A vital fluid
Astave struck the floor three times, demanding attention from the assembled crowd. The effect was a brief lull in the hubbub, followed by a resumption of the cacophony. Three more times the stave hit the marble tile, each assault more strident than the one before.'S'il vous plaît', called the official in the clipped accent that marked him as a resident of Paris.'S'il vous plaît,' he repeated, spacing each word and ensuring that his call was noticed. The case before them was serious — after all, accusations of murder should never be taken lightly, particularly in such unusual circumstances. The date was Saturday, 17 April 1668. The place, Le Grand Chastelet, the central court in Paris, a fantastic building in the heart of the city on the banks of the River Seine.
In the centre of one small group stood Jean-Baptiste Denis, one of a number of science-minded medics who had the acquaintance of King Louis XIV. Denis had been born into a family that moved on the edge of royal circles, but was never in a position to gain full acceptance. His father was Louis XIV's chief engineer, who had made a name for himself designing and building water pumps. Now aged about twenty-seven, Denis had a superb mind and had obtained a bachelor's degree in theology before going on to study medicine at Montpellier. He had recently been awarded a doctorate in mathematics, and had returned to his native city of Paris, assuming the position of professor of mathematics and natural philosophy, and dividing his time between his major interests of mathematics and astronomy. As a hobby he dabbled in medical research. Like so many hobbyists he had hoped that one day this pastime would strike gold. Instead it had brought him to court - on trial for murder.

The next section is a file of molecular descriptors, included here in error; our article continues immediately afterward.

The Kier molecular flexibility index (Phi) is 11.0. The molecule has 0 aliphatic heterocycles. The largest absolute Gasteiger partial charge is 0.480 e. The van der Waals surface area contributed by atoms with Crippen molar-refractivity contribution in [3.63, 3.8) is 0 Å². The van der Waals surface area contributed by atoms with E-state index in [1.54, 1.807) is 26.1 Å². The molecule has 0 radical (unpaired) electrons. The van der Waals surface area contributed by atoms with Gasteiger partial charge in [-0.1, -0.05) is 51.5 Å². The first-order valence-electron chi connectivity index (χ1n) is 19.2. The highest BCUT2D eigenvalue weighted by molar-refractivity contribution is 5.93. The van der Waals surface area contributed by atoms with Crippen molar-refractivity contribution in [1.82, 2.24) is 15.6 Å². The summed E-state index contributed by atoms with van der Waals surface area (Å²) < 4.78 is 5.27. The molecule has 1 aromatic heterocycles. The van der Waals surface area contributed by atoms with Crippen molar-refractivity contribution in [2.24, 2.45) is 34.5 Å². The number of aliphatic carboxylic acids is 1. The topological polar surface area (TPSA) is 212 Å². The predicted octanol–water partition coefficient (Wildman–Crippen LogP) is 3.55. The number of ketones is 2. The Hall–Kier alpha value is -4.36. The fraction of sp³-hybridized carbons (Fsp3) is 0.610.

The legal professionals surrounding him wore black gowns and square hats with one corner pointing forward, casting a triangular